Split EnZed as Cloudbreak and Teahupoo trade swells
Australians can find lots of reasons to shake their fists at New Zealand. Whether it be the Bledisloe Cup, cricket, netball, whatever the sport, the passion between the neighbouring countries always runs high.
Yet Australian surfers, specifically those on the East Coast, have another reason to curse EnZed, not at the people per se, but at its inconvenient location. You see, The Land of the Long White Cloud is like a barrier island limiting the potential in our east and south-east swell windows.
A classic example of this occurred a fortnight ago when a low pressure system set up camp in the South Pacific sending a large and long-lasting swell westwards across the ocean. Australia’s East Coast would’ve been bathed in 15 feet of long-period east swell…if it wasn't for New Zealand intercepting the pass.
Right now, a similar pattern is occurring, however it’s not Australia missing out as New Zealand once again gets in the road.
For the last four days a very broad, intense, and slow-moving storm has crossed the southern end of the Tasman Sea, a system that Swellnet forecaster Ben Matson said was “probably the strongest mid-latitude system I have seen in the Tasman Sea for many, many years.''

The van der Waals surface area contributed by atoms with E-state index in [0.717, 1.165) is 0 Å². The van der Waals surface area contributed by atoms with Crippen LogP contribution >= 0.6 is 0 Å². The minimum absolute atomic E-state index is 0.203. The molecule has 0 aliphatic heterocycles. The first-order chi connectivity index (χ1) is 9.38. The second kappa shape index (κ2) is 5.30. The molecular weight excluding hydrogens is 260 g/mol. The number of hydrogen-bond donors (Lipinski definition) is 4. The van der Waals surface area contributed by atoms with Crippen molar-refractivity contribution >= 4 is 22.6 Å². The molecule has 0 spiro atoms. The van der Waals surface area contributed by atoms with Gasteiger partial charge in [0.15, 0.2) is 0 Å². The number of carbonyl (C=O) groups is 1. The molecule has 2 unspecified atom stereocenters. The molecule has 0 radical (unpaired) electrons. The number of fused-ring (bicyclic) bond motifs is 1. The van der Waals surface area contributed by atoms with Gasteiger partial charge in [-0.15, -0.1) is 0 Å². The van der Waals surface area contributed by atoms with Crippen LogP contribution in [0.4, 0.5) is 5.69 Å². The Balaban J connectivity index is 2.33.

The system spawned multiple fronts, each of them spiking the swell size amongst the steady diet of south swell hitting Australia’s East Coast.
The strongest progression began last Friday with a core of 50-60 knot winds aimed north-east up the Tasman Sea lashing the west coast of New Zealand with 15-20 ft of swell and ruthless south-westerly winds.
The swell won’t really blossom till it hits Fiji later today with Cloudbreak expecting sets in the 12ft range. However, further east, Tahiti will lie in NZ’s swell shadow and only build to around 8ft from the same swell, peaking on Tuesday.
Meanwhile, back down in the southern Tasman Sea, the storm kept tracking east and it reintensified late yesterday south-west of New Zealand’s South Island, with the swell from this progression expected to hit Teahupoo with much more vigour on Thursday, building into the 10ft range. It continues Teahupoo's exceptional season of waves, a run that is forecast to continue.
Yet in a reverse situation to the previous swell, it will be Cloudbreak’s turn to partially lie within NZ’s swell shadow, hence only expecting around 10ft of swell on Wednesday.
Rarely do both South Pacific waves, Cloudbreak and Teahupoo, receive significant swells from the same weather system as they lie on opposite sides of New Zealand. However, the sheer size and duration of the storm is providing swell for each.
Over the next few days, both Cloudbreak and Teahupoo will lose some swell size due to shadowing, but each wave will also receive a large, unobstructed swell, so who is it that will be shaking their fists at New Zealand this time around?
Well, as this chain of events is unfolding, with 12ft swells to the east and to the west, both Tonga and Samoa, each of whom lie between Fiji and Tahiti and therefore wholly within NZ’s swell shadow, will only see stray 8ft sets as the refracted swells lose their size.